France: new laws seek to protect women and former cancer patients

France has captured the health headlines this February. In addition to activating a 2016 law protecting former cancer patients, the country has reacted to the spread of fake news by criminalizing the spread of false information on abortion.

The right to be forgotten

On February 14, 2017, a 2016 law regarding former cancer patients went into effect following its publication in the Official Journal. The new measure entitles people who previously had cancer or hepatitis C have the right not to mention it while applying for a mortgage loan, provided they have been free of the illness for a certain period of time. Insurers and banks are also forbidden from charging higher premiums to people who were affected by the either illness.

The amount of time after which people can assert this ‘right to be forgotten’ is set by a reference grid updated every year so as to keep track of the scientific advancements. The time is set at 10 years for most cases, but varies according to the severity of the illness. For people that were diagnosed before the age of eighteen, the time frame is limited to 5 years.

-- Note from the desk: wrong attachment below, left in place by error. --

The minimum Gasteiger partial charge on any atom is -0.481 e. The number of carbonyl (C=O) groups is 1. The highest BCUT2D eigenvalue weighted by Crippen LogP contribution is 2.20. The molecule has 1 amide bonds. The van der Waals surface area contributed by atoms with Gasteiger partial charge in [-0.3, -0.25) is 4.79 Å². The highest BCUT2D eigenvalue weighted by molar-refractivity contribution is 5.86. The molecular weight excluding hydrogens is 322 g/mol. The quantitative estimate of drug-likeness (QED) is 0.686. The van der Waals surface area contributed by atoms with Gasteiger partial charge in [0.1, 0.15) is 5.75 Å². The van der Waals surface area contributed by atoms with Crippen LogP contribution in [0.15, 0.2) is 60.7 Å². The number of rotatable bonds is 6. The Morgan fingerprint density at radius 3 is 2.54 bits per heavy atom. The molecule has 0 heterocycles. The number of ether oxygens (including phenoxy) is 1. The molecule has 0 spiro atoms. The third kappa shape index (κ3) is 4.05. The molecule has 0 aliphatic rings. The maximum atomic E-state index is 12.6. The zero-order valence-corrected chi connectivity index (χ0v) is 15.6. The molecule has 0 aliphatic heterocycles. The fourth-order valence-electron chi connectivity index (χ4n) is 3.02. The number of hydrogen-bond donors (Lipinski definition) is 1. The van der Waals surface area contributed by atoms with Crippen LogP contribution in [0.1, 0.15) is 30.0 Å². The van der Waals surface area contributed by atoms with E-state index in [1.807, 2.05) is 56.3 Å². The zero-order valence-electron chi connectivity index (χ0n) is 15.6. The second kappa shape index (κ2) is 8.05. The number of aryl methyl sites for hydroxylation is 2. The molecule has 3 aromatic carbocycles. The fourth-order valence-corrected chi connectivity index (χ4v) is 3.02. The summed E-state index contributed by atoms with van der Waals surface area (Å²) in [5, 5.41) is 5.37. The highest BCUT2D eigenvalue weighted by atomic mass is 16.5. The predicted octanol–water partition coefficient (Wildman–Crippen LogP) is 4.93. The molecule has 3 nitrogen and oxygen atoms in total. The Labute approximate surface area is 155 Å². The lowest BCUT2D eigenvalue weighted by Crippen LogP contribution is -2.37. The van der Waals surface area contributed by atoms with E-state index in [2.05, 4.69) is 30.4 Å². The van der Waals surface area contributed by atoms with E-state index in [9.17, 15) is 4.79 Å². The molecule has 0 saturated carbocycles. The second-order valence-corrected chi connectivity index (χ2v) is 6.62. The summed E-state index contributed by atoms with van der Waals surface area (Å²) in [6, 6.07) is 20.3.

Before this new law, it was practically impossible for people who had been diagnosed with cancer to obtain a loan, as they were considered part of an ‘at risk’ category.

Criminalizing intentionally false information

The decision to criminalize the intentional spreading of false information about abortion has sparked debate in France. The law aims to target websites that disguise themselves as authoritative and government-sponsored sources of information with the intent of preventing women from having an abortion.

Those found guilty face a €30,000 fine and up to two years in prison.

“Freedom of expression should not be confused with manipulating minds”

The center-right Republican Party voted against the measure and pro-life groups all over the country are denouncing it as an infringement on freedom of expression.

Family Minister Laurence Rossignol, however, says that pro-life groups and websites maintain the right to advocate for what they believe, provided that they are forthcoming with their audience.

Unprecedented laws

The two regulations are unique in their kind and they usher in a new era of protection for women and vulnerable people at a time when they are under considerable renewed threat.

While the “right to be forgotten” has received broad support, the law criminalizing misleading abortion information has been criticized and will likely be challenged in court. None of the presidential candidates has commented so far, but Marine Le Pen’s niece and fellow National Front politician has labeled the law as “censorship”.